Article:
It is interesting how she gives us examples for the reasons for hope only so late in the course. Wouldn't most do it the other way around? 'The forest has taught me so much, that all things are interconnected'. But the thing is, they became interconnected through her interventions! Now Nasa and Google and the UN and many more cooperate with farmers in dozens of villages. Her sensitivity for interconnectedness seems to create it. She wanted to save the chimpanzees. But as everything is connected, they had to improve local villages, and now, look at it, she has changed the whole planet. She could see how everything is connected, and so it became connected. Else how can you save the chimpanzees? :) The web of life...


The passion of raising awareness about facts and issues that affect our wellbeing as an interconnected “web of life” is outstanding in JG. I want to support so badly her already begun momemtum . I am still looking for the right action to complement a bit further her already super developed network. I am thinking about creating lessons and learning experiences to give children and youngsters the opportunity to understant a bit better and hopefully faster the concept or the fact of interconnectedness. If anyone has readings or authors that have tried it please advise me. I am on it !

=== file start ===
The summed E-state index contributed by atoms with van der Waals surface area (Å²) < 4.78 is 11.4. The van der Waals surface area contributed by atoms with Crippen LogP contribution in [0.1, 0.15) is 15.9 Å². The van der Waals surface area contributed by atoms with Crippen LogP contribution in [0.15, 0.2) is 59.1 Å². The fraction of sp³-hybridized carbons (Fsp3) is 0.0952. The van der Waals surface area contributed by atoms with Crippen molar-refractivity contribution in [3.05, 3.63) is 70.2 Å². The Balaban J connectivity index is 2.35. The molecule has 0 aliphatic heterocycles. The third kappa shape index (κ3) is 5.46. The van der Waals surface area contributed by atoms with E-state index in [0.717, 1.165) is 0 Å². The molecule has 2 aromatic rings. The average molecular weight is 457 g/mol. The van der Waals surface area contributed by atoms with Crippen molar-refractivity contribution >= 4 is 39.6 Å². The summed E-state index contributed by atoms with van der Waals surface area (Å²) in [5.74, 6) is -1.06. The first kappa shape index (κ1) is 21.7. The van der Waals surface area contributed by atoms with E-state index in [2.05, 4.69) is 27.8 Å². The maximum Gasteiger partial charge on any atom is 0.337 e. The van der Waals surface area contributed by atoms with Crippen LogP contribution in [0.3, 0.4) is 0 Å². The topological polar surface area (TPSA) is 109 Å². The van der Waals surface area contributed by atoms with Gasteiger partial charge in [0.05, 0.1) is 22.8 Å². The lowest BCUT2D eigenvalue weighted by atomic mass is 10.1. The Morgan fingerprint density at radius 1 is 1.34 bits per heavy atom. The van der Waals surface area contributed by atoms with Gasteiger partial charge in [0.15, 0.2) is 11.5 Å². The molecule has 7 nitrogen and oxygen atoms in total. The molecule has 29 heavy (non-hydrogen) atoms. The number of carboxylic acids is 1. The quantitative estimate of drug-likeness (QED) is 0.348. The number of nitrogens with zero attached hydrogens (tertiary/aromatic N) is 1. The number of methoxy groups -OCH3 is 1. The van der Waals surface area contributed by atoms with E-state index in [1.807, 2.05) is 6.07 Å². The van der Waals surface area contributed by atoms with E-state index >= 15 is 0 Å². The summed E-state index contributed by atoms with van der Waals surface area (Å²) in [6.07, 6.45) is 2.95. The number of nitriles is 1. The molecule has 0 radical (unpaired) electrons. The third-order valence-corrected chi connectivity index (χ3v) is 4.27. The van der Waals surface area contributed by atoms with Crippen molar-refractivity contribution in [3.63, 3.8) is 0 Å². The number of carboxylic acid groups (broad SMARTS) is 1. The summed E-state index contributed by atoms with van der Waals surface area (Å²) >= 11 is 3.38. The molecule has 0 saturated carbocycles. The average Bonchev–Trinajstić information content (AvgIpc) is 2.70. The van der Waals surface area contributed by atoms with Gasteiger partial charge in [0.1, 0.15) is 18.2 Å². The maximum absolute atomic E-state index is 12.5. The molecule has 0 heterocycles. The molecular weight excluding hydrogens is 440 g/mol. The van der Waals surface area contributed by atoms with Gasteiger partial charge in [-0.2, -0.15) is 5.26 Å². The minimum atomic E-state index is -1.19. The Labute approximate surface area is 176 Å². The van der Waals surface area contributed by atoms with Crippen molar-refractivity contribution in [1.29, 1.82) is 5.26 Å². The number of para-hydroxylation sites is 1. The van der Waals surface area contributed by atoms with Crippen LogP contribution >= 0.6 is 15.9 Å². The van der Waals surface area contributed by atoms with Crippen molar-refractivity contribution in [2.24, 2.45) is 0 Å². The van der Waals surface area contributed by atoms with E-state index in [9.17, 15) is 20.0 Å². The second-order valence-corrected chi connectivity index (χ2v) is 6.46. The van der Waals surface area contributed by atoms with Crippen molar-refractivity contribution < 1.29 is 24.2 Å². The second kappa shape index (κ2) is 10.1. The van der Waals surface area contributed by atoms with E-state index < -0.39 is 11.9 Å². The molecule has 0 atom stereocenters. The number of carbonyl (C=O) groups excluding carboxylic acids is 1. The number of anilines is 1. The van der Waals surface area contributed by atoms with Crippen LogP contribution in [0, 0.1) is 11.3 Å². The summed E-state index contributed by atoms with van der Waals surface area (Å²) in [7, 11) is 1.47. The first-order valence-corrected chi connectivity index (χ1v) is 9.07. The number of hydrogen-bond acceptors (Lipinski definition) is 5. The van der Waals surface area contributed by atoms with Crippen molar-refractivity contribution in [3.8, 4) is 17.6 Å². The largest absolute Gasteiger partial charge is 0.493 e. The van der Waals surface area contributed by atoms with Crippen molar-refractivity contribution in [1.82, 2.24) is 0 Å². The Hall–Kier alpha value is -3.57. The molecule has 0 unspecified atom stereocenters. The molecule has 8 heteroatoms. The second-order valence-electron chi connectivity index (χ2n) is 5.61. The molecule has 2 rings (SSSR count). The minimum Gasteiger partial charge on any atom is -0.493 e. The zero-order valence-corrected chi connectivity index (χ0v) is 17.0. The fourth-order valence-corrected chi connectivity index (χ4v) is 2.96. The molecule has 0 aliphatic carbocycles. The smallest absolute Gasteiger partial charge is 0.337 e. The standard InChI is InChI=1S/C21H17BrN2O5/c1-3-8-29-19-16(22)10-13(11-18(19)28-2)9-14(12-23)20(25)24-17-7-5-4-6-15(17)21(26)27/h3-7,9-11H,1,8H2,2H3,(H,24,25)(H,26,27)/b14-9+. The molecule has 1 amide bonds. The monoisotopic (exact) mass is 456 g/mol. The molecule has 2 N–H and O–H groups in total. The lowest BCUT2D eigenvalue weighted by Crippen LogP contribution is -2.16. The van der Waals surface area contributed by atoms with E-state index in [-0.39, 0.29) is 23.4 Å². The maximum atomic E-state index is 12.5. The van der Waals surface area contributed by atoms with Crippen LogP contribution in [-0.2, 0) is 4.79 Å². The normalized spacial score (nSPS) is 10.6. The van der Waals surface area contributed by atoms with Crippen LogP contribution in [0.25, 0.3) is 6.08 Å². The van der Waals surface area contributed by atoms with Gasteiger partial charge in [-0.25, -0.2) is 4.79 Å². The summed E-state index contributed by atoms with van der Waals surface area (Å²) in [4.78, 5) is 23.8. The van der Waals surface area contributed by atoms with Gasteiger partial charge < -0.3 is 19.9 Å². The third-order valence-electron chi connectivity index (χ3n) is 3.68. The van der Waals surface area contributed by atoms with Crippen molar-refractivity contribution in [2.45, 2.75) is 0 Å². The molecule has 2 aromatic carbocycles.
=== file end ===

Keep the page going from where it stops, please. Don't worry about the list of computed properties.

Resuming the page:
Patrick D.

Deforestation: Julia Butterfly sat in a redwood for 2-1/2 years. I "disagree" with Jane. We are the asteroid that has already hit. The reverb continues. Homo sapien sapien? Where are the artist? I need some mello music!


The effort I'm making presently is to eat organic/chemical-free. At first I thought this would be incredibly expensive but I've been very encouraged at how many ways there are to do this! An organic farm at my gardener's market, a co-op that sources local food, and a permaculture farm that does a weekly veggie box are just some examples in my area. Don't buy the $6 bunch of Kale from the supermarket. Look Around! My health is definitely better for it and I do find I'm wasting less. I would say I'm spending a little more (but not much) but I love feeling like I'm voting for my health and the health of the environment. You can do it too!